Pliny, who describes the halcyon’s alleged nest in detail—apparently the zoophyte called halcyoneum by Linnaeus—reports that the halcyon is rarely seen, and then only at the two solstices and at the setting of the Pleiades. This proves her to have originally been a manifestation of the Moon-goddess, who was alternately the Goddess of Life-in-Death at the winter solstice, and of Death-in-Life at the summer solstice; and who, every Great Year, early in November, when the Pleiades set, sent the sacred king his death summons.
Still another Alcyone, daughter of Pleione (‘sailing queen’) by Atlas, was the leader of the seven Pleiades. The Pleiades’ heliacal rising in May began the navigational year; their setting marked its end, when (as Pliny notes in a passage about the halcyon) a remarkably cold north wind blows. The circumstances of Ceyx’s death show that the Aeolians, who were famous sailors, worshipped the goddess as ‘Alcyone’ because she protected them from rocks and rough weather: Zeus wrecked Ceyx’s ship, in defiance of her powers, by hurling a thunderbolt at it. Yet the halcyon was still credited with the magical power of allaying storms; and its body, when dried, was used as a talisman against Zeus’s lightning—presumably on the ground that where once it strikes it will not strike again. The Mediterranean is inclined to be calm about the time of the winter solstice.[12]

Although one of the mythological Pleiades was indeed called Alcyone, Graves does not cite any sources to support his claim that she was their leader - or even to support the idea that they had a leader. This claim is also made in Graves's The White Goddess, but again no quotations from myths or scholiasts are given to support it.


  • Various kinds of kingfishers are named after the couple, in reference to the metamorphosis myth:
  • Their story features in The Book of the Duchess.
  • Their story is the basis for the opera Alcyone by the French composer Marin Marais and the cantata Alcyone by Maurice Ravel
  • A collection of Canada's celebrated nature poet, Archibald Lampman, Alcyone, his final set of poetry published posthumously in 1899, highlights both Lampman's apocalyptic and utopian visions of the future.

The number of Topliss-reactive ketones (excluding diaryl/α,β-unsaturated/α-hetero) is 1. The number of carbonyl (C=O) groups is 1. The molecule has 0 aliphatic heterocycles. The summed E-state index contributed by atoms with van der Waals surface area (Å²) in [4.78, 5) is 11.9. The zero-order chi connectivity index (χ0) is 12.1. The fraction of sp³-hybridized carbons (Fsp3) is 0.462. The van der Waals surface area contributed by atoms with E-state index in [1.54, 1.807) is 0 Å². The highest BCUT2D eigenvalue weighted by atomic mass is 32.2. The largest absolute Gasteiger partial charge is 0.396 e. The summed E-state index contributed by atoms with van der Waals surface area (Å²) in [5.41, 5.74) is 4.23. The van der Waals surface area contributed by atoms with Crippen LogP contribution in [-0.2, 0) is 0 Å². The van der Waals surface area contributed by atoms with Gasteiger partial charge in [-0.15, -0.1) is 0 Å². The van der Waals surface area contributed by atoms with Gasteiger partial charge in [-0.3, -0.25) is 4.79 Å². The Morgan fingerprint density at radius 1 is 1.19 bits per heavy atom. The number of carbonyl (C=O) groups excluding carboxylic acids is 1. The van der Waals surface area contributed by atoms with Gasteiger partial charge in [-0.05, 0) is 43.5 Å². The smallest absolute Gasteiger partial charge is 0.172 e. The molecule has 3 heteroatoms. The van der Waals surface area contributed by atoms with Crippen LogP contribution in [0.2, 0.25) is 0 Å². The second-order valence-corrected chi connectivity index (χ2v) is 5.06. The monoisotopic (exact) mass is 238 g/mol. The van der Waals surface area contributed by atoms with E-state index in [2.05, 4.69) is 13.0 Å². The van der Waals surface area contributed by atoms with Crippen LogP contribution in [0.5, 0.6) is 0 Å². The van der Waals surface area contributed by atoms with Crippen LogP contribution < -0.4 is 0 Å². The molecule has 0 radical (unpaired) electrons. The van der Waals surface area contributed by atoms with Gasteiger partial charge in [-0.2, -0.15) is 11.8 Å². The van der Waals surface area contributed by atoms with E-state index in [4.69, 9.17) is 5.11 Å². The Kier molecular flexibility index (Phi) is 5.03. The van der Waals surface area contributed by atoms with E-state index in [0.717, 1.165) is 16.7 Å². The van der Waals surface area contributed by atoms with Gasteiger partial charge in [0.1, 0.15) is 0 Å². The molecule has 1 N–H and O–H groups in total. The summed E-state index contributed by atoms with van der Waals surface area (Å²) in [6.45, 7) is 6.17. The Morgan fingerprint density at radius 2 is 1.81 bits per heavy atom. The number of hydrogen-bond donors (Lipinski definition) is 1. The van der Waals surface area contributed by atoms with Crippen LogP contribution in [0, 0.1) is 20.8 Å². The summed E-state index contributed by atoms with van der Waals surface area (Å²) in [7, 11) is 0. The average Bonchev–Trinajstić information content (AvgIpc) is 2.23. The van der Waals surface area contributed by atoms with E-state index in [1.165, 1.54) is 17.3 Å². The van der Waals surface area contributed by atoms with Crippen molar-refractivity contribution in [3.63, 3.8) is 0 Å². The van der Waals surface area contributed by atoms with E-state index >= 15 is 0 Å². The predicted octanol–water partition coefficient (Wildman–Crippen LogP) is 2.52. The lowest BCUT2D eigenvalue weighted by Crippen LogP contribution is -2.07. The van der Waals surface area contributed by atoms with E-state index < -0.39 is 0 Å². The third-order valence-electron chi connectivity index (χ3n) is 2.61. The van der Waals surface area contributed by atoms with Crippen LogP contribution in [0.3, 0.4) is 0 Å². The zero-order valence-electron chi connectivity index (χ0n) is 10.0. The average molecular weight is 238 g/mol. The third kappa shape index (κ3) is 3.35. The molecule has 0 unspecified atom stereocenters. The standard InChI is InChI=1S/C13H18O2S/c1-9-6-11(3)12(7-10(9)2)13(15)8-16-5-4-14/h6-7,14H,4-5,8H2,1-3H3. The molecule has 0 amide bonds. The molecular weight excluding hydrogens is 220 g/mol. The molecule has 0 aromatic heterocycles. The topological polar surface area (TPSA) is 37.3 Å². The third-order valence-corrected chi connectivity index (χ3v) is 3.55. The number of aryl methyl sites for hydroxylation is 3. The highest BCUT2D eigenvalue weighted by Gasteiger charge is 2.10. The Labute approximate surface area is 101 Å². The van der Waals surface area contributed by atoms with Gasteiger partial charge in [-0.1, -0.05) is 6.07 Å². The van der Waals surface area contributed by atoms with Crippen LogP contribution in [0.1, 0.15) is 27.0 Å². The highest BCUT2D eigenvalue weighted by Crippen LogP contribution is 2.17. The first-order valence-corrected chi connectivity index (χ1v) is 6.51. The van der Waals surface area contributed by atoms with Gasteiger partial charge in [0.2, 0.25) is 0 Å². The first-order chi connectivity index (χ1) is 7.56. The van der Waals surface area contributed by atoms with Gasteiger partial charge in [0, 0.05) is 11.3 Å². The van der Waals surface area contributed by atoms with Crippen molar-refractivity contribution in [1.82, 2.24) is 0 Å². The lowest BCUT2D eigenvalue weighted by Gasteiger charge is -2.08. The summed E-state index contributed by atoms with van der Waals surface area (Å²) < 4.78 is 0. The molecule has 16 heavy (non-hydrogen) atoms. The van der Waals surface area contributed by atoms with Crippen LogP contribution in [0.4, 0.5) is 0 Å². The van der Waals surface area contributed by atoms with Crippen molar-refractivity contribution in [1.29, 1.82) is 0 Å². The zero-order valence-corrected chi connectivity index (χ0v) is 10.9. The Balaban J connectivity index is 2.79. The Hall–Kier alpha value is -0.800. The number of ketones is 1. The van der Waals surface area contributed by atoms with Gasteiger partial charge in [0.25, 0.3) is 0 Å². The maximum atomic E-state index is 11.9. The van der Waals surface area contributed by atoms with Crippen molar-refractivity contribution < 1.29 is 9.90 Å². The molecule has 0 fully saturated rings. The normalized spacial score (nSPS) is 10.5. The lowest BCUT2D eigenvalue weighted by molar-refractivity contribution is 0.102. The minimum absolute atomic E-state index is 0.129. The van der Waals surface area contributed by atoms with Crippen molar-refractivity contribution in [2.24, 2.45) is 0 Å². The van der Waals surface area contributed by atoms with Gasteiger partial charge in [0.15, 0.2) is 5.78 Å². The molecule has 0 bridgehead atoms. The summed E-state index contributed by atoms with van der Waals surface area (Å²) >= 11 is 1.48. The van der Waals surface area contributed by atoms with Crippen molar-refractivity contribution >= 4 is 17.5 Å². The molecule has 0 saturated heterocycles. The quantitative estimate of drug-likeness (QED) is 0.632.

• TS Eliot draws from this myth in The Dry Salvages: "And the ragged rock in the restless waters,/Waves wash over it, fogs conceal it;/On a halcyon day it is merely a monument,/In navigable weather it is always a seamark/To lay a course by: but in the sombre season/Or the sudden fury, is what it always was."
  • Rick Riordan's The Demigod Files had a part called "The Diary of Luke Castellan" which mentions a similar character named Halcyon Green who is the son of Apollo and is currently under "house arrest" for revealing to a woman her fate.


See also[edit]


  1. ^ [1]
  2. ^ Pseudo-Apollodorus. Bibliotheca, 1.7.3
  3. ^ Hyginus, Fabulae 65
  4. ^ Ovid, Metamorphoses 11.271
  5. ^ Pseudo-Apollodorus. Bibliotheca, 1.7.4
  6. ^ Hesiod, Catalogue of Women fr. 15
  7. ^ Ovid Metamorphoses XI, 410ff.-748 (also here Archived 2005-04-19 at the Wayback Machine)
  8. ^ Hyginus Fabulae 65
  9. ^ a b Roman, L., & Roman, M. (2010). Encyclopedia of Greek and Roman mythology., p. 55, at Google Books
  10. ^ Virgil Georgics i. 399 - "[At that time] not to the sun's warmth then upon the shore / Do halcyons dear to Thetis ope their wings"
  11. ^ William Smith, ed. (1867). Dictionary of Greek and Roman Biography and Mythology. Volume 1. p. 108. It was fabled, that during the seven days before, and as many after, the shortest day of the year, while the bird ἀλκυών, was breeding, there always prevailed calms at sea.
  12. ^ Robert Graves (1960). The Greek Myths. Harmondsworth, London, England: Penguin Books. pp. s.v. Alcyone & Ceyx. ISBN 978-0143106715.